First Annual Earth Educators Rendezvous
CATHRYN A. MANDUCA (firstname.lastname@example.org) is NAGT executive director and director of the Science Education Resource Center at Carleton College, Northfield, Minnesota, HEATHER MACDONALD (email@example.com) is a professor of geology at the College of William and Mary, Williamsburg, Virginia, and LAUREL GOODELL (firstname.lastname@example.org) is academic laboratory manager for the Department of Geosciences at Princeton University, Princeton, New Jersey. They were the conference chairs for 2015.
300+ Learn, Network at Earth Educators Rendezvous; Plans Underway for July 2016 Gathering in Madison
The program drew format ideas from professional society meetings, multi-day workshops, and other week-long meetings. Morning workshops covered topics such as "Implementing the Next Generation Science Standards," "Making the Most of Your Intro Course," "Strengthening Your Department or Program," "Improving the Odds of Student Success," and "Synthesizing Geoscience Education Research." In the afternoon, participants sampled a variety of mini-workshops and attended poster sessions and companion oral sessions during which attendees shared their own work. Topics included teaching systems thinking, strengthening the capacity of programs to support all students, and teaching with large data sets.
Each day the formal program ended with a high profile plenary speaker or panel. Nora Newcomb (Temple University psychologist) discussed the synergistic interactions between cognitive science, education research, and geoscience education research. John Matsui (Berkeley Scholars Program) discussed what is needed to provide support for diversity within an academic program. Patty Limerick (University of Colorado historian) chaired a panel addressing different points of view surrounding fracking. Daniel Wildcat (Haskell Indian Nations University environmental educator) described how a deep understanding of the Earth as a system can transform your life, drawing on examples from Native American culture.
The multiple program elements allowed participants to customize their Rendezvous experience, mixing and matching topics and formats that were of highest interest to them. For most, networking and collaboration were key components of the meeting: one participant reported gaining new collaborators and initiating three new research projects. Another indicated at least five "wonderful, valuable takeaways," including "backward design writ large and deep, and qualitative research methods." Others focused on particular teaching strategies, on ideas for serving diverse student populations, or on ways to teach climate change.
The multi-day morning workshops distinguished the Rendezvous from other types of professional meetings. Not only did the workshops provide opportunities to explore topics in more depth, but they also turned out to be very effective in generating new collegial contacts. In addition, many of the ideas put forward as the most important takeaways from the Rendezvous had their origins in the morning workshops.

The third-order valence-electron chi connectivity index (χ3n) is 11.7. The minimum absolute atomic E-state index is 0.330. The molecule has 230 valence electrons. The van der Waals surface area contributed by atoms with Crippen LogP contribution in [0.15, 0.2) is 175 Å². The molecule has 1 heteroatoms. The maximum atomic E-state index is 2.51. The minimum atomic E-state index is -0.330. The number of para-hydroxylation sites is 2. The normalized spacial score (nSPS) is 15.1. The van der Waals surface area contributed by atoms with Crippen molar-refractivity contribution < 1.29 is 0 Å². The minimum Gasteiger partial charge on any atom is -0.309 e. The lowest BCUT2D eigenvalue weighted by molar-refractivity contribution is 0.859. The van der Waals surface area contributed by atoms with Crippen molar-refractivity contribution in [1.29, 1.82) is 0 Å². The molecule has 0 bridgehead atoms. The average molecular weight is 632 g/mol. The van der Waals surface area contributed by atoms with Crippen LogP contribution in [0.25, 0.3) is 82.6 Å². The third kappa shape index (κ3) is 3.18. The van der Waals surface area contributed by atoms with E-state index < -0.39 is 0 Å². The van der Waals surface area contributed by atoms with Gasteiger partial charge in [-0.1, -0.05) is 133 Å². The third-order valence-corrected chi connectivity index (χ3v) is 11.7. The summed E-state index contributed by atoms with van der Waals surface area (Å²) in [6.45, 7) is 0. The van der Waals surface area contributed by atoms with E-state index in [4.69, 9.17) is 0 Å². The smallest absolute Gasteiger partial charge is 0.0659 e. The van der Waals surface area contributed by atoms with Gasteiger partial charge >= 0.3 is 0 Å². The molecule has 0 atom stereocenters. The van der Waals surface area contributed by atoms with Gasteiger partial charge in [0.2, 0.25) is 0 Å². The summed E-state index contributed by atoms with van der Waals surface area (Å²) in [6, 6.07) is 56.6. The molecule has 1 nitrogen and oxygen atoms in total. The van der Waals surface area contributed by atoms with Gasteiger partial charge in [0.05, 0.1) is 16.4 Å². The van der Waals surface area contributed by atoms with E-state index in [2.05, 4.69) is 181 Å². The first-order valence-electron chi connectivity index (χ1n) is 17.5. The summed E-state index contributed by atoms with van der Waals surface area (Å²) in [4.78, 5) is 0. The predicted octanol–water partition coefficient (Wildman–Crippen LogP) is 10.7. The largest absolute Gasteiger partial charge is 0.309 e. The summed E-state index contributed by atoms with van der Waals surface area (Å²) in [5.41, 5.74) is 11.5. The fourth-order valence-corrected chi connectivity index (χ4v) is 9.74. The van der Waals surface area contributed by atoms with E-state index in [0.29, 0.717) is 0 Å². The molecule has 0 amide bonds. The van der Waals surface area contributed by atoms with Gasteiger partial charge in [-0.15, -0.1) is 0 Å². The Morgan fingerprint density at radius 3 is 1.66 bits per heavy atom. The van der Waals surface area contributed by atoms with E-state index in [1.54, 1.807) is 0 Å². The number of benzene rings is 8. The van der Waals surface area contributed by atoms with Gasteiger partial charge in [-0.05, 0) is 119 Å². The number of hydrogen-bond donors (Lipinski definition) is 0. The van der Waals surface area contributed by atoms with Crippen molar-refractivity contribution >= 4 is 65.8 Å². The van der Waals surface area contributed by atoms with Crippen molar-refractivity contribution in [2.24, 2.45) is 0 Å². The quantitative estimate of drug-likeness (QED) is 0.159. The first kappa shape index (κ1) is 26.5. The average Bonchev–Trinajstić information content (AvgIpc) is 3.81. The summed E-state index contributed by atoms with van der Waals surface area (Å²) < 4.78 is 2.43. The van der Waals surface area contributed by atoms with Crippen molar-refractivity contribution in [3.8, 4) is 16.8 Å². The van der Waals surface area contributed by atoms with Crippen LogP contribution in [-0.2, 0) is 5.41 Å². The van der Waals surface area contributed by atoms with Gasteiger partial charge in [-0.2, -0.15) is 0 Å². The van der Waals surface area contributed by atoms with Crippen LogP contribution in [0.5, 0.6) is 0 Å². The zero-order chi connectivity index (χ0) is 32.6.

One of the strengths of this week-long integration of workshops and presentations was the opportunity to learn about findings in cognitive science and education research and then, in the workshops, to apply them to the design of courses and programs. The contributed program also provided a rich sampling of teaching examples and resources that could be used in workshops. One participant noted,
I was so unaware of all of the research into good educational practices and not very familiar with the resources available...I gained inspiration from all of the educators putting (their already overcommitted) time and effort into improving the educational experience for their students. I also have more confidence in my ability to find resources (both material and people) to help me work towards my goals.
When the week was over, participants reflected on what they had learned at a town hall meeting. On the top of their minds was the value of this gathering as an opportunity to share, learn, and network. They reemphasized the importance of teaching that engages students in learning, indicated that they felt empowered and energized to try different approaches, and recommended the Rendezvous website as a resource for others interested in learning more. "This was one of the highlights of my summer, thanks to the group of people there and the leaders' preparation," noted one participant.
The Rendezvous was a community effort, planned by a 19-person planning committee and a 7-member contributed program committee and managed by NAGT staff. Organized in collaboration with the NSF-funded On the Cutting Edge and InTeGrate projects, the event was supported by registration fees, contributions from AGU, GSA, and NAGT, and grants from the NSF. Planning is already underway for the Second Earth Educators Rendezvous, to be held July 18-22, 2016, at the University of Wisconsin, Madison. To learn more, visit the Rendezvous website at: http://serc.carleton.edu/earth_rendezvous.